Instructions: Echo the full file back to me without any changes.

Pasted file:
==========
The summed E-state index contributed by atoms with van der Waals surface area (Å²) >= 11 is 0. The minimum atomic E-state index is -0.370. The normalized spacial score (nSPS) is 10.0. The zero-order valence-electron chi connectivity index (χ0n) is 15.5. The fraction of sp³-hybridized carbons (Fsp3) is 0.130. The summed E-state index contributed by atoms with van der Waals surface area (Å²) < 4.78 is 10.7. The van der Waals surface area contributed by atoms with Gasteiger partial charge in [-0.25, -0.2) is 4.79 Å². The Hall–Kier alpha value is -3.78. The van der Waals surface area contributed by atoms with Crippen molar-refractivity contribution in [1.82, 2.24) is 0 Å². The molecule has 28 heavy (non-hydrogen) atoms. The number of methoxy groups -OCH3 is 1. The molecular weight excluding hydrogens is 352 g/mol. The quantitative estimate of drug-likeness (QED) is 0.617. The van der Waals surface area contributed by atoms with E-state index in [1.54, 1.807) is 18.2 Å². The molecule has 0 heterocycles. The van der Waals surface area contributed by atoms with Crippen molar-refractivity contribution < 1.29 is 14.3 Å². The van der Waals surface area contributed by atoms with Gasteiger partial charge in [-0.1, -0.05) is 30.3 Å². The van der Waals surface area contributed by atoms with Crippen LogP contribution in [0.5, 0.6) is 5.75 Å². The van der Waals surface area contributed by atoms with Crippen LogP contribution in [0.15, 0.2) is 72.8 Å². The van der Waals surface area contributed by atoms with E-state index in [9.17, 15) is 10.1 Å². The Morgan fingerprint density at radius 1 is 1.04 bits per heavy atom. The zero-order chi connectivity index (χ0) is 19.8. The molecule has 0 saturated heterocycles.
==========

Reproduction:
The summed E-state index contributed by atoms with van der Waals surface area (Å²) >= 11 is 0. The minimum atomic E-state index is -0.370. The normalized spacial score (nSPS) is 10.0. The zero-order valence-electron chi connectivity index (χ0n) is 15.5. The fraction of sp³-hybridized carbons (Fsp3) is 0.130. The summed E-state index contributed by atoms with van der Waals surface area (Å²) < 4.78 is 10.7. The van der Waals surface area contributed by atoms with Gasteiger partial charge in [-0.25, -0.2) is 4.79 Å². The Hall–Kier alpha value is -3.78. The van der Waals surface area contributed by atoms with Crippen molar-refractivity contribution in [1.82, 2.24) is 0 Å². The molecule has 28 heavy (non-hydrogen) atoms. The number of methoxy groups -OCH3 is 1. The molecular weight excluding hydrogens is 352 g/mol. The quantitative estimate of drug-likeness (QED) is 0.617. The van der Waals surface area contributed by atoms with E-state index in [1.54, 1.807) is 18.2 Å². The molecule has 0 heterocycles. The van der Waals surface area contributed by atoms with Crippen molar-refractivity contribution < 1.29 is 14.3 Å². The van der Waals surface area contributed by atoms with Gasteiger partial charge in [-0.1, -0.05) is 30.3 Å². The van der Waals surface area contributed by atoms with Crippen LogP contribution in [0.5, 0.6) is 5.75 Å². The van der Waals surface area contributed by atoms with Crippen LogP contribution in [0.15, 0.2) is 72.8 Å². The van der Waals surface area contributed by atoms with E-state index in [9.17, 15) is 10.1 Å². The Morgan fingerprint density at radius 1 is 1.04 bits per heavy atom. The zero-order chi connectivity index (χ0) is 19.8. The molecule has 0 saturated heterocycles.